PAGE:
The recent State of the Nation Report from the Social Mobility Commission, paints an alarming picture of social mobility within the UK. It points out that despite efforts in recent years to change the social make-up of many professions, currently only 4% of doctors, 6% of barristers and 11% of journalists are from working class backgrounds. A recent Law graduate from the University of Bristol who participated in our research spoke of her frustration at the fact that many of her peers had access to influential networks and internships at top law firms whereas, she “had never met a lawyer before, let alone had one in her family”.

It is clear that barriers remain for working class young people even after being admitted to a top university; hidden codes, cultural capital, access to finance and influential networks still limit the potential of many. As Xavier said, “The expectation that Oxford is a social leveller is quite frankly a myth.”

In this era of political uncertainty, social mobility and education need to be a top priority for government, employers and educators. Universities have a responsibility to provide equal opportunities to students, regardless of postcode, background or income. Education is a right, not a privilege, and universities need to make sure they are accessing and supporting pupils from the wide and diverse talent pool that this country has to offer.

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Xavier Greenwood from Balliol College on the ‘uncomfortable truths’ of being a working class student at the University of Oxford.

Martha Hilton is a recent graduate from Imperial College London and now a researcher on the Educating All programme at RECLAIM. The Educating All report is now available from our website www.reclaim.org.uk/shop and for more information about Educating All please email educatingall@reclaimproject.org.uk.

 

Call for guest blog posts

We would like to invite contributions to our blog that both reflect upon and expand the themes we’ve written about so far. This could include (but is not limited to):

  • Critical reflections on the neoliberal university
  • Personal experiences of the academy
  • Strategies for resistance, feminist interventions, and collective action
  • Challenging inequalities within and outside of academia
  • Collaboration and co-authorship
  • Radical teaching practice

If your proposed topic is not listed here, but you think we might be interested, please contact us anyway! We are keen to provide a space for alternative voices to be heard and would welcome contributions from groups under-represented in academic spaces (including those working outside academia and non-academic colleagues working in universities). We’re looking for contributions of 500-1000 words and you have the choice to be credited or remain anonymous. Some helpful guidelines on writing blog posts can be found on the Celeb Youth project website.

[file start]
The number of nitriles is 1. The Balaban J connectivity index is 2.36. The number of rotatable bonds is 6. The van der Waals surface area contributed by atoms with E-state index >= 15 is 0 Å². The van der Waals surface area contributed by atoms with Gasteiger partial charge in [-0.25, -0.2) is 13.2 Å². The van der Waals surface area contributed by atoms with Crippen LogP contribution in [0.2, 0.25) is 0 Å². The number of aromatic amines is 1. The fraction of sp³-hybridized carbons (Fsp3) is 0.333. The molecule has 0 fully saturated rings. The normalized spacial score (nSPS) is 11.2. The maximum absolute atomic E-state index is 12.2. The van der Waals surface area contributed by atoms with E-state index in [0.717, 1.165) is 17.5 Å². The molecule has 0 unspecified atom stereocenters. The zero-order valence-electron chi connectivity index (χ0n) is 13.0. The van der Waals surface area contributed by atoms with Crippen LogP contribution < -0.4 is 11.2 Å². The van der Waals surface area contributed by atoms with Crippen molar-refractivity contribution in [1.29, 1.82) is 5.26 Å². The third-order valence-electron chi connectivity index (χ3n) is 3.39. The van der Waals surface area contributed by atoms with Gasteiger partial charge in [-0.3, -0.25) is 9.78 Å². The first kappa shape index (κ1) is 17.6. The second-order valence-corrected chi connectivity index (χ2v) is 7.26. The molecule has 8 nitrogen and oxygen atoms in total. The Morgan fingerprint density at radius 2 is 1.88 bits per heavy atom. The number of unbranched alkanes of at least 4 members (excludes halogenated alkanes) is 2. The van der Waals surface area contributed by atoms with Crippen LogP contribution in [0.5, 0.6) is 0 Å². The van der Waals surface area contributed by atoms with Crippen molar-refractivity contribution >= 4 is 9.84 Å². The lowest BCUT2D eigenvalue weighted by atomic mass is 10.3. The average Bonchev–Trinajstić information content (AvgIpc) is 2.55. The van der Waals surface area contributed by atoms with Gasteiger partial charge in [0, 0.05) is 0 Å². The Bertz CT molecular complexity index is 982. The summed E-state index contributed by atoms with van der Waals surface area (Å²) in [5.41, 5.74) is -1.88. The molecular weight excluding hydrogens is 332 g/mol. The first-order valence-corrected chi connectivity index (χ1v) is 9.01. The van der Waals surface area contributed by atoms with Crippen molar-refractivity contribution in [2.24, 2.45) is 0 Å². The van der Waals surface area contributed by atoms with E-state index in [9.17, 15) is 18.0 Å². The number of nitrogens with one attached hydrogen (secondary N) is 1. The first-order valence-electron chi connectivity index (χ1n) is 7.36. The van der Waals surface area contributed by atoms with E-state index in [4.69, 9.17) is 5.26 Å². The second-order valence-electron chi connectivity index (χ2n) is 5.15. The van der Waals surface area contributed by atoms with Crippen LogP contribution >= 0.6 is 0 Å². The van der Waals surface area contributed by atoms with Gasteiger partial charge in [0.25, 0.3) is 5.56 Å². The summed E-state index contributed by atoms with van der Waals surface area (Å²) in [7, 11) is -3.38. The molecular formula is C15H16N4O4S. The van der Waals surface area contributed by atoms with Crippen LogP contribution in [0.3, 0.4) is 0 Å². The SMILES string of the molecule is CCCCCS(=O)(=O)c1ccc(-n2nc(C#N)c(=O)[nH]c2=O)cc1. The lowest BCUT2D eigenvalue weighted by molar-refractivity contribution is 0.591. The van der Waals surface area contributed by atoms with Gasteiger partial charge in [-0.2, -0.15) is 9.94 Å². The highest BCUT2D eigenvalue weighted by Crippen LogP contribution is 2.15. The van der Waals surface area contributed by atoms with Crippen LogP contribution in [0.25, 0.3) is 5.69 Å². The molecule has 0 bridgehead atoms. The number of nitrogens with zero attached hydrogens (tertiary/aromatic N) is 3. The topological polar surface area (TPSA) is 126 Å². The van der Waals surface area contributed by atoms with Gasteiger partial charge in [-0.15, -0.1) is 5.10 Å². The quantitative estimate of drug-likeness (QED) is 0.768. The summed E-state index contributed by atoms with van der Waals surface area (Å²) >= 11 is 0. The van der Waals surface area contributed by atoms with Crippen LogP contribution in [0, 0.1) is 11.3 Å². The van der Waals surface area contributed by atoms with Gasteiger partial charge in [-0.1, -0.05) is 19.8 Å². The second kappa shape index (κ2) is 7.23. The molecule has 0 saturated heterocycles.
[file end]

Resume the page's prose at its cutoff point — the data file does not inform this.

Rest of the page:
To express interest in writing for the Res-Sisters blog, please contact us with your name, a brief outline of what you’d like to write about (two or three sentences), and your contact details. We recognise that ‘speaking out’ about these issues and injustices can be risky. As such we’re very happy to post anonymous blog posts. Please let us know if you’d like your name to be included as the author, or if you’d prefer to post this anonymously.

Institutional sexism in higher education. The structural challenges of combining academic research with raising a family

 

Guest blog post by Tamsyn Dent

I started my PhD when my first child looked like this:

freddy

Freddy was 10 months old when I received a full time bursary to look at the gender gap within the creative media industries and an exploration into the relationship between motherhood and creative labour was to be the focus of my study. The fact that I myself was a mother, and a creative worker was regarded as a positive element to the project. I officially had three years to complete my doctorate however due to the lack of available support for part-time researchers, it was agreed that I could carry out the research on a sort of unofficial under the table, part-time basis and be given an extra (unfunded) year of study. It was acknowledged that since I was conducting research on barriers to mothers within a specific working sector it would be ironic if I were to encounter strict structural demands within academia myself. In this article however I want to share how, despite allowances, I did experience similar structural barriers, stigma and institutional sexism within higher education to those within cultural work that my PhD set out to investigate and critique.